1 in 5 US children live below poverty line, more than during Great Recession – report
The 2015 Kids Count Data Book ‒ released Tuesday by the non-profit group Annie E. Casey Foundation ‒ was compiled using federal government data collected from 2008 to 2013 to determine state-based trends pertaining to 16 factors related to quality of life for young children. Those factors include health, family life, community, and education.
The 16.1 million children living in poverty in 2013 counts for nearly 3 million more than those living in poverty in 2008, the beginning of the Great Recession. More than two million more children live in areas of concentrated poverty compared to 2006 to 2010, the report found. The federal poverty line in 2013 was considered to be $23,624 income for a family with two adults and two children.
“Although we are several years past the end of the recession, millions of families still have not benefited from the economic recovery,” said Patrick McCarthy, president and CEO of the Casey Foundation. “While we’ve seen an increase in employment in recent years, many of these jobs are low-wage and cannot support even basic family expenses. Far too many families are still struggling to provide for the day-to-day needs of their children, notably for the 16 million kids who are living in poverty.”
One in four US children, or about 18.7 million kids, lived in low-income households in 2013, the report found. Those households were defined as those that use more than 30 percent of pre-tax income for housing.
Though the unemployment rate has gone down from 7.5 percent in June 2013 to 5.3 percent now, Laura Speer, associate director for policy reform and advocacy at the Casey Foundation, said it's unlikely that fewer children live in low-income households.
“It’s a much bigger issue that’s happening relating to residential segregation, the cost of housing and other factors,” Speer told USA Today.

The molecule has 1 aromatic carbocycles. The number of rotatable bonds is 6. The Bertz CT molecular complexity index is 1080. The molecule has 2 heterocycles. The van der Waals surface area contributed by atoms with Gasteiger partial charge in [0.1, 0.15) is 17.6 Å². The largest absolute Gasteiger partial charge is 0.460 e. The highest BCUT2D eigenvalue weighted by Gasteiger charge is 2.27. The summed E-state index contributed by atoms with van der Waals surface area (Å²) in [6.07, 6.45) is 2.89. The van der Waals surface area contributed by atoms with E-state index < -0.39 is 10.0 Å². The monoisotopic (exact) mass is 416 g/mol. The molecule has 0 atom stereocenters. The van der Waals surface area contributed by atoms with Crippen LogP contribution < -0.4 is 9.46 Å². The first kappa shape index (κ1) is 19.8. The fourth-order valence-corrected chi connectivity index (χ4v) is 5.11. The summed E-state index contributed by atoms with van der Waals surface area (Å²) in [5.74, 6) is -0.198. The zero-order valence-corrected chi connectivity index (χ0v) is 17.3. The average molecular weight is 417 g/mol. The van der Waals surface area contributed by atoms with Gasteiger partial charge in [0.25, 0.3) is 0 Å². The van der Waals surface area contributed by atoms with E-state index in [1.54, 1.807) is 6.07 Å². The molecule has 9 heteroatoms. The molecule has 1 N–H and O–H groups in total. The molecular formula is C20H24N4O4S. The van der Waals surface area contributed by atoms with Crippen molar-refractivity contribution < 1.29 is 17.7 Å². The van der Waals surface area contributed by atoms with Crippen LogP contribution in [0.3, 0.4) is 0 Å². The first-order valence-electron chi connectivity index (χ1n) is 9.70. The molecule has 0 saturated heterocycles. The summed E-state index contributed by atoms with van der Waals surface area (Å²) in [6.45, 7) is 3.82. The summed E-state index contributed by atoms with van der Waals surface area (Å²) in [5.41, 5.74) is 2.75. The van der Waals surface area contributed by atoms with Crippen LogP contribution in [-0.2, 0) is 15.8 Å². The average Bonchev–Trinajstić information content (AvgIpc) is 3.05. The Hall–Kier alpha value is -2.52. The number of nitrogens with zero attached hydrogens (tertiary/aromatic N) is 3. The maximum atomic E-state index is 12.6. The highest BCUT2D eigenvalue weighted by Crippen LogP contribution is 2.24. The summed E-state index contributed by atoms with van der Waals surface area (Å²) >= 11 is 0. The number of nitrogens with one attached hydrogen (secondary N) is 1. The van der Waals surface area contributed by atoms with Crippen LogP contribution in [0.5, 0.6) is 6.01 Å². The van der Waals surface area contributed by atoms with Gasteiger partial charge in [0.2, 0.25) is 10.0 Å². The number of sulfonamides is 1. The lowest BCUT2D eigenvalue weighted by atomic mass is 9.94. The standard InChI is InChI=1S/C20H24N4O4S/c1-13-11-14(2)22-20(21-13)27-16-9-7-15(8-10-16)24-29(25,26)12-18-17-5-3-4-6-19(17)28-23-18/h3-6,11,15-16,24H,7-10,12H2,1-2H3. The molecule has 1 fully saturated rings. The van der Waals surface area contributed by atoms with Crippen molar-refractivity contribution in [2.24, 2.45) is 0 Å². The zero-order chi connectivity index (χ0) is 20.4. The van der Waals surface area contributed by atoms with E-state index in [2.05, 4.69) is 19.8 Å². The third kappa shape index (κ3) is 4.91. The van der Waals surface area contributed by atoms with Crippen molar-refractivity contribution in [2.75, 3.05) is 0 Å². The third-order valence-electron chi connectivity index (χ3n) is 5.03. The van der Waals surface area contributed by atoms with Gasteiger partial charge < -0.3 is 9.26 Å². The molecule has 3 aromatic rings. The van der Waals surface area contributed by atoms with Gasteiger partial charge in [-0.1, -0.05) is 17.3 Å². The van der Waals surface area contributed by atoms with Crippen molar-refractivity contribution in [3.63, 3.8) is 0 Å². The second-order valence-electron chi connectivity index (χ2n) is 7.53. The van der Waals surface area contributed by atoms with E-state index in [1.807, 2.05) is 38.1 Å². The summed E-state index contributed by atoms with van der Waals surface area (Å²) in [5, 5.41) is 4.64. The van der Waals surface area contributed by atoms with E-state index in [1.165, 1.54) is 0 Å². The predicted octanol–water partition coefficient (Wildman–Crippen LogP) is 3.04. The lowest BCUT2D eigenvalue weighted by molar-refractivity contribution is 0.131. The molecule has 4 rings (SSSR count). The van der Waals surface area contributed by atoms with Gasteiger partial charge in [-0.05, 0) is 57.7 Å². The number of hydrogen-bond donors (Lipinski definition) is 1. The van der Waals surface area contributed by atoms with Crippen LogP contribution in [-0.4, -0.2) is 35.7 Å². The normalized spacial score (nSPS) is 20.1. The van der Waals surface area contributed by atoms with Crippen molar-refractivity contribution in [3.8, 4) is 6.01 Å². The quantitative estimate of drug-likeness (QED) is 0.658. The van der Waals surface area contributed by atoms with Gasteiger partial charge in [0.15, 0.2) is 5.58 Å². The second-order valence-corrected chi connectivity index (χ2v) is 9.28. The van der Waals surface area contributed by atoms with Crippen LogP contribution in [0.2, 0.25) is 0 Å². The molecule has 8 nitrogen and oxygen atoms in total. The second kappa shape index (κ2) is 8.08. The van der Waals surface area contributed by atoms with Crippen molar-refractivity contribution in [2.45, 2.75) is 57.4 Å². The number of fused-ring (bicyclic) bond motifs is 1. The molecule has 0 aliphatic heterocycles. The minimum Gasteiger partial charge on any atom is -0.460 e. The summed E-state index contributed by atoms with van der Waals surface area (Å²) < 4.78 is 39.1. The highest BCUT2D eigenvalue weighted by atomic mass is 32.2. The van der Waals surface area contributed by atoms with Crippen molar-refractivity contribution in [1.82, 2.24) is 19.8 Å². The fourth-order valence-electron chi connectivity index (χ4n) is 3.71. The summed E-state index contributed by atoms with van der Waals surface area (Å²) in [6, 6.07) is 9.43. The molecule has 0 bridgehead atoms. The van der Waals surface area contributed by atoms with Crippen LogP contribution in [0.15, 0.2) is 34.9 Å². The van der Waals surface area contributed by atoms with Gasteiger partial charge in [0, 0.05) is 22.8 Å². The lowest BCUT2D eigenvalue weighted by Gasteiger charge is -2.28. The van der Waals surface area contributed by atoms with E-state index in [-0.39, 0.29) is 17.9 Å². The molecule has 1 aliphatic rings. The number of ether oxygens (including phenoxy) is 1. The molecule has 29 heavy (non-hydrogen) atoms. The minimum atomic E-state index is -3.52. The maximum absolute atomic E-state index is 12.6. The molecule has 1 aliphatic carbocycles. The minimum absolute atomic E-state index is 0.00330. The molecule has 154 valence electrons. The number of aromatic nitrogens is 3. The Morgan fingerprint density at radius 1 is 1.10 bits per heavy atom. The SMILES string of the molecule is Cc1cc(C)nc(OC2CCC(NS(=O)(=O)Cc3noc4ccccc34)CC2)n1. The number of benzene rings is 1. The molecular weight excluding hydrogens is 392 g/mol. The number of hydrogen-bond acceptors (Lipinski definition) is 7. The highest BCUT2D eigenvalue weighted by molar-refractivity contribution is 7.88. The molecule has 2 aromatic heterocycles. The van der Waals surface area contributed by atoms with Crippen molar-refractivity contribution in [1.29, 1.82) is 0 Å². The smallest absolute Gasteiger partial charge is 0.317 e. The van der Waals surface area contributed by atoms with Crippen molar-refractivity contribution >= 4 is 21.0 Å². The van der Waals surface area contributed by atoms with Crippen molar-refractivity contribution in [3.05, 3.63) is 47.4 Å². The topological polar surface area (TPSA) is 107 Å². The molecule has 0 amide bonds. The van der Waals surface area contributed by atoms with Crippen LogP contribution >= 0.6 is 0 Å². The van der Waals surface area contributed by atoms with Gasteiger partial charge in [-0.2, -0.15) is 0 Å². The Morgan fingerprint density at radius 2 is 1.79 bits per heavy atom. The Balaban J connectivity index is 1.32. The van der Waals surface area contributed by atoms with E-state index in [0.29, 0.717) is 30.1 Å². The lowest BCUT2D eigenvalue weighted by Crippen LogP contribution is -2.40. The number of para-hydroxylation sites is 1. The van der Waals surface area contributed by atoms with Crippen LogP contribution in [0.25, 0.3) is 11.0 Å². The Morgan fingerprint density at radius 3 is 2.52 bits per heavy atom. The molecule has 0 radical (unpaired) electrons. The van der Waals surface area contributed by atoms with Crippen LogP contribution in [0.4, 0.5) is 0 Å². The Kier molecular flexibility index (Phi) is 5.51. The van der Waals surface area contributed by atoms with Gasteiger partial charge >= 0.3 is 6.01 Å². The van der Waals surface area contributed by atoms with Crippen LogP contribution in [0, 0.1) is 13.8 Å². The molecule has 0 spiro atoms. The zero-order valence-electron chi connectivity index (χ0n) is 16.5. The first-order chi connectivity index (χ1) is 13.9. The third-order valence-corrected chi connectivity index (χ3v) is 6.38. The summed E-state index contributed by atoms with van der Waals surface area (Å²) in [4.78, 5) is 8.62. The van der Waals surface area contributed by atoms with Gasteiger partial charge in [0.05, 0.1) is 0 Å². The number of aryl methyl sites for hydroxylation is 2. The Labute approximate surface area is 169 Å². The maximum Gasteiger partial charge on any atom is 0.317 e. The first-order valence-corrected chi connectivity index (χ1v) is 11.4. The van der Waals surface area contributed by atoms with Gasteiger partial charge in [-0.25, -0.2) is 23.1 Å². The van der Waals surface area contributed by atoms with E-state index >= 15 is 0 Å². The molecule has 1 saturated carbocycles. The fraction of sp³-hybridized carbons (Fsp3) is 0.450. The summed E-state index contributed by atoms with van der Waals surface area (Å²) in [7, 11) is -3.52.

The report found that black, Hispanic, and American-Indian children were more than twice as likely to live in poverty than white children. With only a "few exceptions" the report stated that “on nearly all of the measures" it analyzed "African-American, American Indian and Latino children continued to experience negative outcomes at rates that were higher than the national average."
Almost 40 percent of African-American children live in poverty, the report found, echoing findings released by the Pew Research Center this month. Only 14 percent of white children lived in poverty.
Unemployment for African-Americans sits at 11 percent, 2.4 percentage points higher than just before the recession in 2008.
“The national averages belie the stark reality that millions of children, particularly African Americans, Latinos, and American Indians live on the precipice of poverty. Today, as the economy recovers, we see a widening gap between the living standards of many children of color and other kids,” Speer said.
Even if the situation improves in 2014, the report's authors said results will likely remain unsatisfactory.
"When the data for 2014 are available, we assume that they will show some improvement. But even if the child poverty rate is currently 20 percent or even 18 percent, these are unacceptably high levels of economic hardship, given what we know about family income."
The foundation's analysis reported that Minnesota scored highest in child well-being, followed by New Hampshire, Massachusetts, Iowa, and Vermont.
Arizona, Nevada, Louisiana, New Mexico, and Mississippi ranked the lowest. With the exception of California, the 15 lowest-ranked states were in the Southeast, Southwest, and Appalachian states.
The states with the highest economic well-being were located in the Upper Midwest and Plain States regions: North Dakota, Wyoming, Nebraska, Iowa, and Minnesota.
In an annual report released this month, the US Department of Education found a similar number of children – one in five – are living in poverty.
Poor children were found to start kindergarten with fewer “positive approaches” to learning and to struggle academically compared to more affluent children, the report indicated. “Positive approaches” means completing tasks, eagerness to learn, to work independently, adapt to change, keep belongings organized and follow classroom rules. Those skills tended to lead to stronger academic skills in kindergarten and first grade.
Children growing up in poor households are likely to lag in their brain development and thereby perform poorly in schools, even if they move in better neighborhoods, a new longitudinal study on child development revealed this week. Examining hundreds of magnetic resonance imaging (MRI) scans from a group of children growing up in poor households, researchers from the University of Wisconsin–Madison discovered that the regional gray matter volume in case study brains was up to 4 percent below the developmental norm for their ages.